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Alternative intersection layouts may reduce traffic delays and/or improve road safety. Two alternatives are reviewed in this research: 'priority-controlled Seagull intersections' and ‘priority-controlled intersections with a Left Turn Slip Lane’. Seagull intersections are used to reduce traffic delays. Some do experience high crash rates, however. Left Turn Slip Lanes allow turning traffic to move clear of the through traffic before decelerating, thereby reducing the risk of rear-end crashes. Although there is debate about the safety problems that occur at Seagull intersections and Left Turn Slip Lanes there has been very little research to quantify the safety impact of different layouts. In this study, crash prediction models have been developed to quantify the effect of various Seagull intersection and Left Turn Slip Lane designs on the key crash types that occur at priority intersections. The analysis showed that seagulls are not safe on 4-lane roads, that roadway features like kerb-side parking and nearby intersections can increase crash rates and that left turners in LTSLs can restrict visibility and create safety problems.

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Providing rapid and safe traffic in citiesrequires the use of a set of planning and organizational measures.While the implementation of architectural-planning measures requires, except for significant investments, a quite long period, organizational measures can lead, albeit to a temporary but relatively rapid effect. For this purpose, an analysis of traffic flow metricson the approaches to the intersection, traffic light cycle, and the traffic phasing was carried out.Conducted research indicates that left-turn flows cause significant delays andreduce traffic safetyat the intersection.Therefore, increasing the efficiency of the crossroadsneeds redevelopment measuresby restriction of left-turn flowsfrom the main road, change of the traffic flows phasing and optimizing the traffic light cycle. In the presence of adjacent intersections, the scheme of left turn realization is developed. The simulation of intersection functioning in existing conditions and under the change of left-turn flows movement organization was carried out in the PTV Vissim software environment It is established that restriction the left-turn flows atthe controlled intersectionallows optimization the traffic light cycleand equip it so that the average delay for traffic flows will decrease in comparison with the current state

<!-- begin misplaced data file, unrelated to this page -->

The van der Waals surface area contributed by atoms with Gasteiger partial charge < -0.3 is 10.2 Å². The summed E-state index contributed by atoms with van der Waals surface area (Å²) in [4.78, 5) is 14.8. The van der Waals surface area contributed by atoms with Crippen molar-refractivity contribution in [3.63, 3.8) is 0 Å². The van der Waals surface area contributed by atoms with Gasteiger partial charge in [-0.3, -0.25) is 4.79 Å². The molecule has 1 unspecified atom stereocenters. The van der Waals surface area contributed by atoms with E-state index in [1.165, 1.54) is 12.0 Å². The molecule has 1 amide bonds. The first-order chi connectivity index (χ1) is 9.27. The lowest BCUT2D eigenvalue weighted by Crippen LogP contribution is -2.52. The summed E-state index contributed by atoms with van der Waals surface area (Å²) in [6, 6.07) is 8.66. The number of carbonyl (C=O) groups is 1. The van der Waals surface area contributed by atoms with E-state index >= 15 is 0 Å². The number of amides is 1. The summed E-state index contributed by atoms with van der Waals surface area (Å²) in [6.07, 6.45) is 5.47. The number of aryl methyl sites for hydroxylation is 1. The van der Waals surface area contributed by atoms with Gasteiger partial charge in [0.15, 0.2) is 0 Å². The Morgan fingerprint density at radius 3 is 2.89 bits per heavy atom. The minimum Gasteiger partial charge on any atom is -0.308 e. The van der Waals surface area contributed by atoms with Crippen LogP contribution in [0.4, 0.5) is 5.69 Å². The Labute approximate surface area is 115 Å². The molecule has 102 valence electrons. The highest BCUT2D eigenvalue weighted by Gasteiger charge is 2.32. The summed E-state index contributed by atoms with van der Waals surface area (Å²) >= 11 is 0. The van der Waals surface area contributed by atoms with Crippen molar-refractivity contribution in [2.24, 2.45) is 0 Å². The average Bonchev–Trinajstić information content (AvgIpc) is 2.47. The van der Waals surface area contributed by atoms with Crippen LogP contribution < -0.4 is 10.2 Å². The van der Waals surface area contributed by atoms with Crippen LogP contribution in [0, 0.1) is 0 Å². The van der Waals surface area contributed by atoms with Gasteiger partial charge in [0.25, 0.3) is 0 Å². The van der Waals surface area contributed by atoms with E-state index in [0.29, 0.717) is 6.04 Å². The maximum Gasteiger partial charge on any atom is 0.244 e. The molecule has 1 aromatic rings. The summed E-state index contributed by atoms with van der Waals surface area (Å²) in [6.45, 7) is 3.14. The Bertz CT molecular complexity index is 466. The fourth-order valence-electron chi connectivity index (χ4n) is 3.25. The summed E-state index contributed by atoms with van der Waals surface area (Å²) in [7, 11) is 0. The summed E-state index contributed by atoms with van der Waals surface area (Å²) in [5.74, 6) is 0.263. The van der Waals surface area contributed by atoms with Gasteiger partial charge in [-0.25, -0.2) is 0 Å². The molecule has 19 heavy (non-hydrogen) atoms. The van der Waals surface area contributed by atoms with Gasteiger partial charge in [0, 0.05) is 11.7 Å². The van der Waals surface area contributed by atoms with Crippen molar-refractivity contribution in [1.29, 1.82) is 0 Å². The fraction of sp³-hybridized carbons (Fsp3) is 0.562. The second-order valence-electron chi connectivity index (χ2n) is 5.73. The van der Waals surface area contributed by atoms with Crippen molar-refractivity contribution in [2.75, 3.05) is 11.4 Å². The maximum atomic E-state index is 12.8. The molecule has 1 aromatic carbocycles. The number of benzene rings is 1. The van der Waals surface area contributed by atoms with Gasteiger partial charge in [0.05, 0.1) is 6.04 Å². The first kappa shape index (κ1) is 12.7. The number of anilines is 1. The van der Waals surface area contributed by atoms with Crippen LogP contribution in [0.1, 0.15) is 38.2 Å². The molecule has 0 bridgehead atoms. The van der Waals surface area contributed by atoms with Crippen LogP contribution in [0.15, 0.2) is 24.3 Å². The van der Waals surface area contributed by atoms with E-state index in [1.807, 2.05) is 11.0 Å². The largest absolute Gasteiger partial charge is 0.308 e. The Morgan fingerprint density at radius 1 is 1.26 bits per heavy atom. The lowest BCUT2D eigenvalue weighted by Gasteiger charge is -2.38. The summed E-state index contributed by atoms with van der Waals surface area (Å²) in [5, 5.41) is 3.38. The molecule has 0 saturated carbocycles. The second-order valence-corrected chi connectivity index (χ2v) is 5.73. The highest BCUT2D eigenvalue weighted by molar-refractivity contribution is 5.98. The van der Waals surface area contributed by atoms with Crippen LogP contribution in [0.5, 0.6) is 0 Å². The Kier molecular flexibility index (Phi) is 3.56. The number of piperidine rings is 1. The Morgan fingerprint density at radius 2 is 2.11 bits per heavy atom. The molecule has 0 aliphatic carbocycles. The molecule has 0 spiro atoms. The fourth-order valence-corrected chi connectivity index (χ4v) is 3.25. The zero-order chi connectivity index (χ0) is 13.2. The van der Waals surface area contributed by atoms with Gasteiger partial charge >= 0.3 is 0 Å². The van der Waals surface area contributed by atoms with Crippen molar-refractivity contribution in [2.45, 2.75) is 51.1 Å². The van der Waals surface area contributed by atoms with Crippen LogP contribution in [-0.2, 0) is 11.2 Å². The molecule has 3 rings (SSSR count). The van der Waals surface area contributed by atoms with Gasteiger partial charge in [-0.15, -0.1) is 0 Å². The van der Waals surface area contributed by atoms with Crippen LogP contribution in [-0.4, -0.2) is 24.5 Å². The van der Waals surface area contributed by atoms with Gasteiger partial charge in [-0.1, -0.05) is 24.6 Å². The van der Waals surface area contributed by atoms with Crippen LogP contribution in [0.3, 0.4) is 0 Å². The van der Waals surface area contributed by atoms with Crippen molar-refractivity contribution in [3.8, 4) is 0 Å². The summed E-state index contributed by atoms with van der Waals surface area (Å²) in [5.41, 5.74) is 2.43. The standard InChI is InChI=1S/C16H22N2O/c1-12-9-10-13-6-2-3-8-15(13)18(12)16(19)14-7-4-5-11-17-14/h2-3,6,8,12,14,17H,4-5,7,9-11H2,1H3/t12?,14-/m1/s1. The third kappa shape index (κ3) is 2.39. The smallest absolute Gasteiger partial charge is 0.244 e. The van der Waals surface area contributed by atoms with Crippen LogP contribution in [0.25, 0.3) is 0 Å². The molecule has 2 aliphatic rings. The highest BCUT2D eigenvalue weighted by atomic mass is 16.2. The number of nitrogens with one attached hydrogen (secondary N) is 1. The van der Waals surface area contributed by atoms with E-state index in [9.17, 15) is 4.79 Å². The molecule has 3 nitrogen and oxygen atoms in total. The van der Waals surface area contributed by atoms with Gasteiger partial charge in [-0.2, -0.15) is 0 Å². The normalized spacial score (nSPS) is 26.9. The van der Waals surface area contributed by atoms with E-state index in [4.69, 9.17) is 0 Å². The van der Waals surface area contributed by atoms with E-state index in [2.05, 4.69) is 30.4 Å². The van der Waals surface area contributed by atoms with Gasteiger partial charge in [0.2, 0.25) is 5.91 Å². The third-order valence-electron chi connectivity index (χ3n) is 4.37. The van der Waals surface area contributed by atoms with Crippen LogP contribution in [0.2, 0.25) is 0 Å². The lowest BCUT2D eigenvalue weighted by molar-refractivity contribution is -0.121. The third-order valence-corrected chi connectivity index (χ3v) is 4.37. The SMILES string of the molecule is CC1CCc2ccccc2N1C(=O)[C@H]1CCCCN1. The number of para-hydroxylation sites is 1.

Technical Report
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Accident Prediction Models have been developed for urban and rural intersections and links. This includes models for traffic signals, roundabout, priority and uncontrolled intersections, rural highways, motorways, urban arterials , collector and local streets. Accident (1995 to 1999) and traffic data at over 1000 sites throughout New Zealand were used to develop the models. Test statistics have been prepared showing the goodness-of-fit and confidence intervals of the models. Application of the models in economic appraisal (evaluation) has been discussed along with the changes that would need to be made to the (NZ) Project Evaluation Manual to incorporate the models.